The effects of reduced renal mass and of islet transplantation on urinary albumin excretion (UAE) rates in diabetic rats were examined. Increased UAE rates were noted two months after the induction of streptozotocin diabetes in 100-gm. inbred Lewis rats. Over the subsequent seven months, UAE rates remained constant in controls but were increasing in diabetic rats at the end of this time. Uninephrectomized nondiabetic rats had increasing UAE with time as compared with intact controls. Uninephrectomized diabetic rats had greater UAE than their respective controls, and the magnitude of this difference increased over the nine-month period of these studies. Uninephrectomized and intact rats, diabetic for seven months, were cured of the diabetic state by neonatal pancreatic tissue administered via the portal vein. Within one month of transplantation, UAE values decreased in these animals as compared with their pretransplant values and, within two months, were no longer different from values in their respective nondiabetic controls. In contrast, untreated uninephrectomized and intact diabetic rats increased their UAE over these same two months. At two months posttransplant, glomerular mesangial thickening was decreased in transplanted uninephrectomized and intact diabetic rats when compared with their respective untreated diabetic littermates.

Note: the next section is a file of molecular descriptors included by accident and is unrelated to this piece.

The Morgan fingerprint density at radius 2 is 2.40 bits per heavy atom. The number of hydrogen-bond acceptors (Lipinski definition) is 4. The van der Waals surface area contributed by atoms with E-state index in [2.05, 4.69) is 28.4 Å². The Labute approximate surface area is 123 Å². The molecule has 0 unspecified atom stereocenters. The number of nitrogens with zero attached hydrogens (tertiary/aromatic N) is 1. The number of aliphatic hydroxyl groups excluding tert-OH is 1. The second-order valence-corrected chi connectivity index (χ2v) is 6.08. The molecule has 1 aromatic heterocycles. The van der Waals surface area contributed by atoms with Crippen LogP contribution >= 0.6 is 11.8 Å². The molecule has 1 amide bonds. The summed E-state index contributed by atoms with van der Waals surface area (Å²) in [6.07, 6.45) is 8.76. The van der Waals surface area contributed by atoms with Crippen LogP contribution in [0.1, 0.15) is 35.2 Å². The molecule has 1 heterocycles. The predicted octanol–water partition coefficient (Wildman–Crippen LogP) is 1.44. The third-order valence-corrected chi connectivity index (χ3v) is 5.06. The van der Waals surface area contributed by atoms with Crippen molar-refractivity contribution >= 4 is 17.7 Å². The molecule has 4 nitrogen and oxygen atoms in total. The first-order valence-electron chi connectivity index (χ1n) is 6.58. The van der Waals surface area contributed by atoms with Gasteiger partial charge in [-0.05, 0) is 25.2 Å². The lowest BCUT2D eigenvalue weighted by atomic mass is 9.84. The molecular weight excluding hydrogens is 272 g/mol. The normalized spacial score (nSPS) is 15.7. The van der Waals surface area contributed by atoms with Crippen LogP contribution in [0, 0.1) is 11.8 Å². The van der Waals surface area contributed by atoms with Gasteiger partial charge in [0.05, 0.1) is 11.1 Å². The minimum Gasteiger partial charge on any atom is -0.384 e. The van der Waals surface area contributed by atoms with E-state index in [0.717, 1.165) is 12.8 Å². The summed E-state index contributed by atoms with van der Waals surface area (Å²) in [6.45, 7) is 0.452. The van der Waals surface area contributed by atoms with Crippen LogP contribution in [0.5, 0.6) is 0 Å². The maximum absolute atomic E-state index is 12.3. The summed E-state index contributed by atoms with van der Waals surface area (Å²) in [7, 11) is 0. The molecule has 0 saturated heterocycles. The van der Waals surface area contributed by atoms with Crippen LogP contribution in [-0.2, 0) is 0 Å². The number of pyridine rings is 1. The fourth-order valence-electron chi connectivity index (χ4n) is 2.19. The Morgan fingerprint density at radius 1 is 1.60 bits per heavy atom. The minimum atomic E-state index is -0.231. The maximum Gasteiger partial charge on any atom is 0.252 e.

Thus, the albuminuria of diabetes in rats is reversed by pancreatic islet transplantation. It is unclear whether this reversal is primarily due to improvement in functional or structural abnormalities in glomeruli of diabetic rats.

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